Disaster Preparedness Part 2

By Mary Oquendo

Any given emergency event will have its own set of unique circumstances. One instance may require evacuation while another requires remaining where you are. There are many studies that conclude that people who plan for emergencies fare better than those who do not.

For either scenario:

Pay attention to media reports and follow their instructions. Keep in mind that police and fire department personnel circling your neighborhood may announce a localized event. In addition, there are phone apps that issue live alerts. The free apps I installed on my phone include the following:

My local news station

WeatherBug

Emergency Radio Free

Code Red Mobile Alert

The apps I have paid for include the following:

Pet Tech Pet CPR, First Aid, and Care – it summarizes pet first aid techniques as well as has a veterinarian locator.

Pet Poison Helpline – it will dial their hotline. As minutes matter in a poisoning, this could save the life of a pet.

Add to the employee/shop manual the following:

Phone number to your local or regional Emergency Management Office. This office offers many resources including Community Emergency Response Training, information on the State Animal Response Teams, as well as the location of the designated people and/or animal shelters. The shelter locations may change periodically.
Detachable checklist for both evacuations and remaining at your location. Detailed instructions clearly indicating what needs to be done will reduce stress and streamline either process.
Reference materials from FEMA.gov, the Red Cross, and Groomer to Groomer magazine.

Four directional driving instructions with pet-friendly hotels marked along the way.

Encourage preparedness by reviewing the emergency protocols as outlined in your shop manual, including practice drills on a regular basis. Possible practice drills include loading pets into crates and vehicles, clearly identifying pets with owner and shop name, and ensuring the evacuation kit is filled and ready to go. The more you practice, the better prepared you and your staff will be.

Suggested continuing education, such as Community Emergency Response Training (CERT) as well as local emergency preparedness workshops, are offered at trade shows and Adult Education programs. CERT is a 20-hour program paid for by our tax dollars and will prepare you for emergencies. It is usually taught by the Fire or Emergency Management Office Personnel. I highly recommend this training.

Suggested kit items include the following:

Pet first aid kit – In the January 2014 issue of Groomer to Groomer, there is a detailed article on pet first aid kit contents.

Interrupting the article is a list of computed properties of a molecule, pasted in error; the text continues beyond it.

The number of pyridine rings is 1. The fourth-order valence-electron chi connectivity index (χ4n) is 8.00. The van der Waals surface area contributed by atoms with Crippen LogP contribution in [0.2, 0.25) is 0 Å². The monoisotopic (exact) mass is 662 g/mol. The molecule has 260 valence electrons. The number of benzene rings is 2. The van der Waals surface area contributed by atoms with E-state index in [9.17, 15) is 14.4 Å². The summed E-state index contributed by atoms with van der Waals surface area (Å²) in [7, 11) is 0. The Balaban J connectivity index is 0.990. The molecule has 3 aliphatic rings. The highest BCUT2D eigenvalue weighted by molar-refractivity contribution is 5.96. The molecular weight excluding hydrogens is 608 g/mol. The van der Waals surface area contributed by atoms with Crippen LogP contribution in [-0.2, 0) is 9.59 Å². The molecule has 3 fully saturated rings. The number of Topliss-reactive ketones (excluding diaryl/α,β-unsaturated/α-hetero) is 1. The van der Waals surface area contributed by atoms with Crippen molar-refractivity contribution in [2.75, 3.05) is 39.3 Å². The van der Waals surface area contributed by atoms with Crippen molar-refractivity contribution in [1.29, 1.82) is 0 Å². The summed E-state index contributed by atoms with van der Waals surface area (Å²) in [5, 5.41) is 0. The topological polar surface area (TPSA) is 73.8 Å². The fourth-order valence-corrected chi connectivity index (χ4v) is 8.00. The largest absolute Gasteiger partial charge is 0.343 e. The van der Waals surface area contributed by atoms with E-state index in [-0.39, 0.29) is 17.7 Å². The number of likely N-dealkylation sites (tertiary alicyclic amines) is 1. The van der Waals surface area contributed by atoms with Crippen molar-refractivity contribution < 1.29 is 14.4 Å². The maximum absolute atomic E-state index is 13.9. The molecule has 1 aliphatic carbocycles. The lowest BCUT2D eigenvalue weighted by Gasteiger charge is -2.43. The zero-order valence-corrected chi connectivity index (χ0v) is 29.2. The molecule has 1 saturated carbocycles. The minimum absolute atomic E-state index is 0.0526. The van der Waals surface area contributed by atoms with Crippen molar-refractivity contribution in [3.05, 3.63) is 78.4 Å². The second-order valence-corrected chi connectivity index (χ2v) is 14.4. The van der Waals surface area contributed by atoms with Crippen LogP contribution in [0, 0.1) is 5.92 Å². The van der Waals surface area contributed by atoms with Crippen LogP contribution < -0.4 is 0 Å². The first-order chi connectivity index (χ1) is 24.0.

Client files on any pets that are in your care – It should include waivers, contact information, as well as any pertinent medical conditions.

Bottled water – I prefer Smart Water™ as it replaces lost electrolytes due to stress. I watch for sales and stock up on it.

Dry and packaged food for both pets and people – While it is better to have the pets’ normal food available, as it will reduce gastric upset due to stress, it may not be possible for client pets.

Set of muzzles – As this can be a stressful time for the pet, it may incite poor behavioral issues, as well as bite reflexes.

Fully charged fire extinguisher
Old blankets for warmth and as a comfort item – Items that have a scent of home or of something familiar can reduce anxiety in a pet.

Water and food dishes

Cleaning supplies, including bleach – 10% bleach is a disinfectant and 16 drops of bleach to a gallon will purify drinking water.

Shampoo to wash off contaminants.

Glow sticks and/or flashlights with spare batteries.

Travel crates to transport pets safely.

Specific kitty supplies such as litter, Frisbees (they can serve as portable litter pans), and shampoos.
Store items in an easily transported container such as a plastic can with wheels. Anything that is normally used in a shop that would have to be added to the kit should be listed on the detachable checklist.

If you are asked to evacuate, please do so. Many people were swept away during Hurricane Sandy because they did not heed the warnings. Take all pets with you; residents were not allowed back into New Orleans after Hurricane Katrina for several weeks. If it is not safe for us, it is not safe for them.

Detach evacuation checklist
Load up vehicle with pets and supplies
Decide on which driving direction
Post sign on door informing clients where you are heading and name of hotel or location of designated pet shelter, along with your cell number.

Contact clients with your travel information.

Turn off utilities before you leave and remember NOT to turn them back on without an inspection by the utility company when you return.

If you are unable to evacuate or are instructed to remain, you now prepare for any grooming clients to become boarding clients. Owners may be unable to reach your shop to pick up their pets. Contact owners and keep them up to date.

Emergency situations can impact the pets in our care as well. Pets under duress are at risk for stress-related injuries including bites, fighting, seizures, and heart attacks, and diabetic pets can go into either hypoglycemia or ketone acidosis. The better prepared we are means we can address the event in a calm manner. The more relaxed we are, the result will be a less stressed pet.

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